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The Black Bittern (Ixobrychus flavicollis) is a bittern of Old World origin, breeding in tropical Asia from Bangladesh, Pakistan, India, and Sri Lanka east to China, Indonesia, and Australia. It is mainly resident, but some northern birds migrate short distances.
This is a fairly large species at 58 cm in length, being by some margin the largest bittern in the genus Ixobrychus. Compared to related species, it has a longish neck and long yellow bill. The adult is uniformly black above, with yellow neck sides. It is whitish below, heavily streaked with brown. The juvenile is like the adult, but dark brown rather than black.
Their breeding habitat is reed beds. They nest on platforms of reeds in shrubs, or sometimes in trees. Three to five eggs are laid. They can be difficult to see, given their skulking lifestyle and reed bed habitat, but tend to fly fairly frequently when the all black upperparts makes them unmistakable.
Black bitterns feed on insects, fish, and amphibians.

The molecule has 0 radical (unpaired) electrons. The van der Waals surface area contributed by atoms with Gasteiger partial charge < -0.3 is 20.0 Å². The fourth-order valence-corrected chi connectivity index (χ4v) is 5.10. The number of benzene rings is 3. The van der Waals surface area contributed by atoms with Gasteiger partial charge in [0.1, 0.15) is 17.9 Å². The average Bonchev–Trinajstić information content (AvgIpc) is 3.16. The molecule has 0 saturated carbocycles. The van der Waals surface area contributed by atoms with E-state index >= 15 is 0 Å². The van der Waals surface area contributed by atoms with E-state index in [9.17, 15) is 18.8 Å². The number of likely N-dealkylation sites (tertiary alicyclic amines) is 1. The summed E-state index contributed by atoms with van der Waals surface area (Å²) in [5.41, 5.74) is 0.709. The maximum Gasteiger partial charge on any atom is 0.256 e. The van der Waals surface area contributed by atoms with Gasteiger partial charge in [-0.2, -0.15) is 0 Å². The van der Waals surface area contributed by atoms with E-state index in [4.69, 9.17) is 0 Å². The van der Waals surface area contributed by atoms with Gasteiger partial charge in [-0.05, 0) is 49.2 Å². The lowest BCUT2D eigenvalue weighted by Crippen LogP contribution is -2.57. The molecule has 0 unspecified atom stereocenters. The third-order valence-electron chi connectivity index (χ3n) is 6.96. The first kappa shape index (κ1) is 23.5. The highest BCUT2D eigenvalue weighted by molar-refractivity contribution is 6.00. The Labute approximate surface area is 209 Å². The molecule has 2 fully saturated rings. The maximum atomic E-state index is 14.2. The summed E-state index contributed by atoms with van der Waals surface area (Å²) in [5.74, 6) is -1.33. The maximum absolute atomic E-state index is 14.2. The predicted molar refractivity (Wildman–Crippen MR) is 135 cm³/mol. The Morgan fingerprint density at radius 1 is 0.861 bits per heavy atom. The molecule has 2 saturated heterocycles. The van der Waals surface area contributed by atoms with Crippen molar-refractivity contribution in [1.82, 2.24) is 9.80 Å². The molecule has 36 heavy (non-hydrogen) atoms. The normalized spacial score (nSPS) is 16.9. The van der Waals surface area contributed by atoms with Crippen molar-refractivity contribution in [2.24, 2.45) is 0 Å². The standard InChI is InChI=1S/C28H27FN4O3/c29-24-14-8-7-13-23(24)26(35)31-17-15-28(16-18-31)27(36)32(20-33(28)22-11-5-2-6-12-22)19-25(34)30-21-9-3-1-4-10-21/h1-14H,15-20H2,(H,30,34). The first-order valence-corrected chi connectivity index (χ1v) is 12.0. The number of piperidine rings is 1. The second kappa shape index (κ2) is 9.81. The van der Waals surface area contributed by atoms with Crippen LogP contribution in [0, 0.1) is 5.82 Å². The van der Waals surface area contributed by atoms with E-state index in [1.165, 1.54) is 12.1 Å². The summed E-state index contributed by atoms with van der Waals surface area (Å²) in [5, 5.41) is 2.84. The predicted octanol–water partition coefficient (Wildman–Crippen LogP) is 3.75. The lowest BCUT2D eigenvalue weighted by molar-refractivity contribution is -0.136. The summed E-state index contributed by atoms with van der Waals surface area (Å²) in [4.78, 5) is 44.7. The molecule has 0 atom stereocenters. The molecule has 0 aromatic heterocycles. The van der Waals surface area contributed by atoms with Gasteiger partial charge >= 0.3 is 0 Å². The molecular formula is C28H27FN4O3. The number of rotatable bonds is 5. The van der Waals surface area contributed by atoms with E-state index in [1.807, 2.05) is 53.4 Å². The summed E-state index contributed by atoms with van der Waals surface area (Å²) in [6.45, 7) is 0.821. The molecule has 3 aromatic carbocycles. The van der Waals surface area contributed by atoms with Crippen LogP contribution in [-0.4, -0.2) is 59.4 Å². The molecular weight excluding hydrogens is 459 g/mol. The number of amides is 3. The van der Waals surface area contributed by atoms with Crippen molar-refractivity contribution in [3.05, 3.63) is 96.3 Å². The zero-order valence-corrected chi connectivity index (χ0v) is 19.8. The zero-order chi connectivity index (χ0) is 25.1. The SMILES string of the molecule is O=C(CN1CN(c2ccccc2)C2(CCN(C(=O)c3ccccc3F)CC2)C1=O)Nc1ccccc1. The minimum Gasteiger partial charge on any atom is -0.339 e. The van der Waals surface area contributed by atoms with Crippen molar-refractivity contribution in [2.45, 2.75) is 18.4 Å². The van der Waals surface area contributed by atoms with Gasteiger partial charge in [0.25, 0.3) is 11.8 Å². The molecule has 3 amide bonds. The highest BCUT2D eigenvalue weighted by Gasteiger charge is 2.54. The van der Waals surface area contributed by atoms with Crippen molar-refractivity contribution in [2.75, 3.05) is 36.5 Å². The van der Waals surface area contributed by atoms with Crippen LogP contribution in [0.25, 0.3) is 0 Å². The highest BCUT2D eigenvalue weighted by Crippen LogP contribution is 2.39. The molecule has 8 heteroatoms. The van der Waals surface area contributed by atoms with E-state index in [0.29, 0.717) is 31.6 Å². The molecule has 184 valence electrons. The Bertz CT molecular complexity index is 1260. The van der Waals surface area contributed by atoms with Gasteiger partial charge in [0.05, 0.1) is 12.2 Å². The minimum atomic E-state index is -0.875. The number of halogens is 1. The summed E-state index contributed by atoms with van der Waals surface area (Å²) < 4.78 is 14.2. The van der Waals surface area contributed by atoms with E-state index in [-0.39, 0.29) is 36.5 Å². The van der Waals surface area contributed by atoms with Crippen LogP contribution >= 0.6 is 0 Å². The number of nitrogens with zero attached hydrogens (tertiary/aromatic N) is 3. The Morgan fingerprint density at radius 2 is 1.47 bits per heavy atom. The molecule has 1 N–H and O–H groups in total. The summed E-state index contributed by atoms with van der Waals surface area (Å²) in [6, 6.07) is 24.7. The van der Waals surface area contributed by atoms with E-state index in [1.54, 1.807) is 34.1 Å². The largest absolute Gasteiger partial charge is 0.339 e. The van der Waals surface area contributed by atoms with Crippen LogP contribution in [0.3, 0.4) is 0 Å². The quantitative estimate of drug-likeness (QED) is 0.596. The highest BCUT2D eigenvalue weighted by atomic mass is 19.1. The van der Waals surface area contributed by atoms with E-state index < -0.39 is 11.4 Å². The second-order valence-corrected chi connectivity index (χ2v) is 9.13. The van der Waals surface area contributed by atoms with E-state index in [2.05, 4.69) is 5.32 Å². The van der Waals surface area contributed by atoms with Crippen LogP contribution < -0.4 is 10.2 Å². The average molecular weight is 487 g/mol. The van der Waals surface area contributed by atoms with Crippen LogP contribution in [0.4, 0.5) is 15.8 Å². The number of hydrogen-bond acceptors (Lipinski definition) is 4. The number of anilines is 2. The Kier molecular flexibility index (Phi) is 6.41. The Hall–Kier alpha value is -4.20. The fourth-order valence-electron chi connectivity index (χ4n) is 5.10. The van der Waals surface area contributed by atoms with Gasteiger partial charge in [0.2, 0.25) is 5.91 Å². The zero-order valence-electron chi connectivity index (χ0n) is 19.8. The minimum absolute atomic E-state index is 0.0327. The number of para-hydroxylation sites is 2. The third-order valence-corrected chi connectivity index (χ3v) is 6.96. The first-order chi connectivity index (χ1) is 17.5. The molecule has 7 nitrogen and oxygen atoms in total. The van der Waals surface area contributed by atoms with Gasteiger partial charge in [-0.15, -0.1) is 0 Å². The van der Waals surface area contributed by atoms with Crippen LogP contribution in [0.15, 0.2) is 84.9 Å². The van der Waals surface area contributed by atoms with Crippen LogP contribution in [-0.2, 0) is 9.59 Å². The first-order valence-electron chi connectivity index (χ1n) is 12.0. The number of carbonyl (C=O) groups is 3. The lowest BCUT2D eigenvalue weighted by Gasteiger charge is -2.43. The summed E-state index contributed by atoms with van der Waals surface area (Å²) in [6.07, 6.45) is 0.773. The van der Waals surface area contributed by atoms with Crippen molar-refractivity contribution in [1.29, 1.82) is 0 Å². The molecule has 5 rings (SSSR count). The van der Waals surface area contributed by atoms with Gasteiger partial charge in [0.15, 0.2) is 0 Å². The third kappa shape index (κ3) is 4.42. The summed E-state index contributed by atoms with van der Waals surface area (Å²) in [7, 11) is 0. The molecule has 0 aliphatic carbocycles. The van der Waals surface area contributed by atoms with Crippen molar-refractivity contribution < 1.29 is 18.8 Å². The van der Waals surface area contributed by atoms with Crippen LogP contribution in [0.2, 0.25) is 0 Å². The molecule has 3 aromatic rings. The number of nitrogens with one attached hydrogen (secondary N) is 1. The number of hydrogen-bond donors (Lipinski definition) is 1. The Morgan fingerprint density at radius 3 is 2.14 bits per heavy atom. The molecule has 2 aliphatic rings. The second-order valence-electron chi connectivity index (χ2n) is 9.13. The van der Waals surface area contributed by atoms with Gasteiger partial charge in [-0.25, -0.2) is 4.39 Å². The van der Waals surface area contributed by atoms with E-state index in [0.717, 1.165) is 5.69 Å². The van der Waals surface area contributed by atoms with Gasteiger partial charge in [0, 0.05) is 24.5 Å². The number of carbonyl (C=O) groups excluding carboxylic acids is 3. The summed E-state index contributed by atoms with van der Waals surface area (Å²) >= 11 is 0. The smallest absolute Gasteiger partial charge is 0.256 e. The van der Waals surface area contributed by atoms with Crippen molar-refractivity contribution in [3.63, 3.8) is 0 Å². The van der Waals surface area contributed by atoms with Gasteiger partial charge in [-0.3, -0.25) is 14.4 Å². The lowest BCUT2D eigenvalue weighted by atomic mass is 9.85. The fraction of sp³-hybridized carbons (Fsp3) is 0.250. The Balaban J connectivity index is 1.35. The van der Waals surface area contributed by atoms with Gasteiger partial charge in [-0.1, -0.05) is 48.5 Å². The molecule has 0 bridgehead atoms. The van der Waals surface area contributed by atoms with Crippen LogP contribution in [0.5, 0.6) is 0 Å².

Range map from www.oiseaux.net - Ornithological Portal Oiseaux.net
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This bird was in the mangroves, calling about an hour after dark. Although not seen, identification was made by comparison with another recordings of Black Bittern (from Australia) and discussion with others who have heard this at the same locality. The sonograms are almost identical. Originally thought to possibly be a scops owl. [Subspecies here most likely australis] Same bird as XC202691
Black bitterns are not listed as threatened on the Australian Environment Protection and Biodiversity Conservation Act 1999.
State of Victoria, Australia
The black bittern is listed as threatened on the Victorian Flora and Fauna Guarantee Act (1988). Under this act, an Action Statement for the recovery and future management of this species has not yet been prepared.
On the 2007 advisory list of threatened vertebrate fauna in Victoria, the black bittern is listed as vulnerable.